Other than that there are some lesser–known brands, most of them clothing stores. There is a Digi store on the bottom floor where you can buy sim cards so if you are staying somewhere close this should be one of your first stops. There is also a great grocery store called the Village Grocer on the bottom floor. They always have a pretty good selection of fruits and vegetables compared to other grocery stores in the area.

Avenue K may not be the most extraordinary shopping mall in Kuala Lumpur but it should not be forgotten. Suria can be overwhelming and expensive and Avenue K gives you the option to escape the crowds. If you have time why not come and spend some time browsing?

The entrance to KLCC station in Avenue K


Avenue K includes an escape room called Breakout as well as a 40,000 square foot indoor activity park called SuperPark. It opened in December 2018 and is mostly designed for kids. There are activities such as climbing, trampolines and a skate park. Tickets are between RM 45 (≈ 9,60€) and RM 70 (≈ 15€) depending on how long you stay. Find more details about SuperPark here.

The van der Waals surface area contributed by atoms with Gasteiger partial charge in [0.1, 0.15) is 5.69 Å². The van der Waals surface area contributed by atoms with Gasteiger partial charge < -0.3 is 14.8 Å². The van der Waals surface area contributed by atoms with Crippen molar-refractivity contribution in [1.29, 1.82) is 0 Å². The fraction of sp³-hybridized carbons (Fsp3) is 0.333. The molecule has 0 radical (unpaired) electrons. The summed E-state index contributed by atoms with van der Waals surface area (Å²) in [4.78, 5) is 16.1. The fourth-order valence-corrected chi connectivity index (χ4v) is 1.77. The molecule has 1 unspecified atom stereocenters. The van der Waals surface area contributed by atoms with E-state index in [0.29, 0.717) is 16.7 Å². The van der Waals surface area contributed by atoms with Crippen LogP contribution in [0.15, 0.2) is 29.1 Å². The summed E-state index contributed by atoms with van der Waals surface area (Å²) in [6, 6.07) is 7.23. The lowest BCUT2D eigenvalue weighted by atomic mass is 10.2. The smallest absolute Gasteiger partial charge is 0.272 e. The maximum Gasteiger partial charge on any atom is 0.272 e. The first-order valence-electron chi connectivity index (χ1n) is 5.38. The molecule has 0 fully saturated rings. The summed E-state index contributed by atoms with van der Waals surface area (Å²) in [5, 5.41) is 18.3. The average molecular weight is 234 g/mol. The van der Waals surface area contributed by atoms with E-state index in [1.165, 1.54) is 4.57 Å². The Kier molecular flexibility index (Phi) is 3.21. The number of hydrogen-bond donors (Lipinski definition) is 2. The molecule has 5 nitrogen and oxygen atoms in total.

One of the Japanese stores in Avenue K


I want to note that the layout of the mall can be slightly confusing in my opinion. The top four floors are straightforward in a traditional shopping mall fashion. They have the large hole in the middle and balconies at the sides leading to the stores.

But the bottom four floors do not follow the same layout and are confusingly named Concourse, Upper Concourse, M and G. Check out more details about the layout as well as a store directory on their website here.


On the Concourse and Upper Concourse levels, you will find a decent selection of small restaurants. Unfortunately, there is no food court. I can definitely recommend the Noodle Shack, which serves a variety of Chinese noodle dishes.

Musicians frequently perform at the bottom floor of Avenue K and entrance into KLCC station
Noodle Shack in Avenue K


How to get to Pavilion Shopping Mall

Pavilion is located in the middle of Bukit Bintang which is the main shopping and nightlife area of Kuala Lumpur. You can easily reach it by taking the MRT line Sungai Buloh – Kajang (dark green, line 9) to Bukit Bintang station. Alternatively, you can also take the Monorail (light green, line 8). It’s about a 5-minute walk to Pavilion from there.

Alternatively, the green, blue and purple GoKL bus lines all stop right in front of Pavilion. You can either get out at the Pavilion or the Starhill Gallery stop.